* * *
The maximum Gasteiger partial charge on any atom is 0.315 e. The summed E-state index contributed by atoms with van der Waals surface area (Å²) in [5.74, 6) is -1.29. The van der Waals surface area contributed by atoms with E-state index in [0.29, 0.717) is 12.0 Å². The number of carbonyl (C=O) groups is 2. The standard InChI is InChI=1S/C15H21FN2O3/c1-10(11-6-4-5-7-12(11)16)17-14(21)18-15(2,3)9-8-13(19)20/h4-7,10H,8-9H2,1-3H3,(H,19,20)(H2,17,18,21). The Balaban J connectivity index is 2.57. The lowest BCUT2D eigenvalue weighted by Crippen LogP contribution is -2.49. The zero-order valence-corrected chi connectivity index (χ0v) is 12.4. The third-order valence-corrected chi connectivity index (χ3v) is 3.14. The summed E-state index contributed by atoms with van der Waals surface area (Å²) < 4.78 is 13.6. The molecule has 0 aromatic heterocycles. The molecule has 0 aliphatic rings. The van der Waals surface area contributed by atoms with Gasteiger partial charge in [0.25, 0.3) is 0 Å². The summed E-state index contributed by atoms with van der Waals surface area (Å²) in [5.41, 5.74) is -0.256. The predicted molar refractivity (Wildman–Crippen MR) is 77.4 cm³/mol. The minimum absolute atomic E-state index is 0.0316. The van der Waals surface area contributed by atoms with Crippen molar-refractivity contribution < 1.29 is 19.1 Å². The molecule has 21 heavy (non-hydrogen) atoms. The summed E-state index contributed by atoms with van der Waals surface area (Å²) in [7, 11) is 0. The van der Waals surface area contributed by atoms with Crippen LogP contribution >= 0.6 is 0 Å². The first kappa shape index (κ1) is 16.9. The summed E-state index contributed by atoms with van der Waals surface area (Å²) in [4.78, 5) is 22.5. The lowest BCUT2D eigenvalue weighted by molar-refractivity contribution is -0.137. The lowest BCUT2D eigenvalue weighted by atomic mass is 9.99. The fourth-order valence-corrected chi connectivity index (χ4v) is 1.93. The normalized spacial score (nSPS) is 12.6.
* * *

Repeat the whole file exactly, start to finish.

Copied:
The maximum Gasteiger partial charge on any atom is 0.315 e. The summed E-state index contributed by atoms with van der Waals surface area (Å²) in [5.74, 6) is -1.29. The van der Waals surface area contributed by atoms with E-state index in [0.29, 0.717) is 12.0 Å². The number of carbonyl (C=O) groups is 2. The standard InChI is InChI=1S/C15H21FN2O3/c1-10(11-6-4-5-7-12(11)16)17-14(21)18-15(2,3)9-8-13(19)20/h4-7,10H,8-9H2,1-3H3,(H,19,20)(H2,17,18,21). The Balaban J connectivity index is 2.57. The lowest BCUT2D eigenvalue weighted by Crippen LogP contribution is -2.49. The zero-order valence-corrected chi connectivity index (χ0v) is 12.4. The third-order valence-corrected chi connectivity index (χ3v) is 3.14. The summed E-state index contributed by atoms with van der Waals surface area (Å²) < 4.78 is 13.6. The molecule has 0 aromatic heterocycles. The molecule has 0 aliphatic rings. The van der Waals surface area contributed by atoms with Gasteiger partial charge in [0.25, 0.3) is 0 Å². The summed E-state index contributed by atoms with van der Waals surface area (Å²) in [5.41, 5.74) is -0.256. The predicted molar refractivity (Wildman–Crippen MR) is 77.4 cm³/mol. The minimum absolute atomic E-state index is 0.0316. The van der Waals surface area contributed by atoms with Crippen molar-refractivity contribution < 1.29 is 19.1 Å². The molecule has 21 heavy (non-hydrogen) atoms. The summed E-state index contributed by atoms with van der Waals surface area (Å²) in [7, 11) is 0. The van der Waals surface area contributed by atoms with Crippen LogP contribution >= 0.6 is 0 Å². The first kappa shape index (κ1) is 16.9. The summed E-state index contributed by atoms with van der Waals surface area (Å²) in [4.78, 5) is 22.5. The lowest BCUT2D eigenvalue weighted by molar-refractivity contribution is -0.137. The lowest BCUT2D eigenvalue weighted by atomic mass is 9.99. The fourth-order valence-corrected chi connectivity index (χ4v) is 1.93. The normalized spacial score (nSPS) is 12.6.